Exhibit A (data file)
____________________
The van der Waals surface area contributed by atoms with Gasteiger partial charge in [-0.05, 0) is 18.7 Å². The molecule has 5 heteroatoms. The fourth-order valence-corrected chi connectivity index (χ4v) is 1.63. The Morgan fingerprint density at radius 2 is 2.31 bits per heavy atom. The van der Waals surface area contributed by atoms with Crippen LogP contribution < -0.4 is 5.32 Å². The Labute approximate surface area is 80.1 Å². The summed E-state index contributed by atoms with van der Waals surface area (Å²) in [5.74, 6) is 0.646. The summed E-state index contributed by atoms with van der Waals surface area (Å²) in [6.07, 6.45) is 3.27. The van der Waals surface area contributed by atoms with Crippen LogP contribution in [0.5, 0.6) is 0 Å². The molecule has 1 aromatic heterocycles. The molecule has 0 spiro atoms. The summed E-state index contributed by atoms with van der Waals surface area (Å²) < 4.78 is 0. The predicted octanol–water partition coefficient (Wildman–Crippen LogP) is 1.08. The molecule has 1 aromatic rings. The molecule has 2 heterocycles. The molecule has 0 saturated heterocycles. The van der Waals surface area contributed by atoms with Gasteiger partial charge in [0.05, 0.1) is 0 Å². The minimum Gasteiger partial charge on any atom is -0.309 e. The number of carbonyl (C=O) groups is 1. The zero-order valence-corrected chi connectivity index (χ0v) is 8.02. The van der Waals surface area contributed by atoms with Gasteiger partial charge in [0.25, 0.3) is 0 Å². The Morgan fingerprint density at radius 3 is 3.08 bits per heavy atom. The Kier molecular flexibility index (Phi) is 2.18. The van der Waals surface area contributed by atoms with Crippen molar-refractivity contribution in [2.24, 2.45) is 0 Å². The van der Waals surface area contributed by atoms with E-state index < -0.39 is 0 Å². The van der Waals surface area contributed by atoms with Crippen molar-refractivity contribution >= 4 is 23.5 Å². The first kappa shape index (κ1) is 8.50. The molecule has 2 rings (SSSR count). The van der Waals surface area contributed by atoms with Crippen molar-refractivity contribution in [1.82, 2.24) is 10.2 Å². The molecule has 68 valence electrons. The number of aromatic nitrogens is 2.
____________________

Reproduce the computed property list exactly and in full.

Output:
The van der Waals surface area contributed by atoms with Gasteiger partial charge in [-0.05, 0) is 18.7 Å². The molecule has 5 heteroatoms. The fourth-order valence-corrected chi connectivity index (χ4v) is 1.63. The Morgan fingerprint density at radius 2 is 2.31 bits per heavy atom. The van der Waals surface area contributed by atoms with Crippen LogP contribution < -0.4 is 5.32 Å². The Labute approximate surface area is 80.1 Å². The summed E-state index contributed by atoms with van der Waals surface area (Å²) in [5.74, 6) is 0.646. The summed E-state index contributed by atoms with van der Waals surface area (Å²) in [6.07, 6.45) is 3.27. The van der Waals surface area contributed by atoms with Crippen LogP contribution in [0.5, 0.6) is 0 Å². The molecule has 1 aromatic heterocycles. The molecule has 0 spiro atoms. The summed E-state index contributed by atoms with van der Waals surface area (Å²) < 4.78 is 0. The predicted octanol–water partition coefficient (Wildman–Crippen LogP) is 1.08. The molecule has 1 aromatic rings. The molecule has 2 heterocycles. The molecule has 0 saturated heterocycles. The van der Waals surface area contributed by atoms with Gasteiger partial charge in [0.05, 0.1) is 0 Å². The minimum Gasteiger partial charge on any atom is -0.309 e. The number of carbonyl (C=O) groups is 1. The zero-order valence-corrected chi connectivity index (χ0v) is 8.02. The van der Waals surface area contributed by atoms with Gasteiger partial charge in [0.25, 0.3) is 0 Å². The Morgan fingerprint density at radius 3 is 3.08 bits per heavy atom. The Kier molecular flexibility index (Phi) is 2.18. The van der Waals surface area contributed by atoms with Crippen molar-refractivity contribution in [2.24, 2.45) is 0 Å². The van der Waals surface area contributed by atoms with E-state index < -0.39 is 0 Å². The van der Waals surface area contributed by atoms with Crippen molar-refractivity contribution >= 4 is 23.5 Å². The first kappa shape index (κ1) is 8.50. The molecule has 2 rings (SSSR count). The van der Waals surface area contributed by atoms with Crippen molar-refractivity contribution in [1.82, 2.24) is 10.2 Å². The molecule has 68 valence electrons. The number of aromatic nitrogens is 2.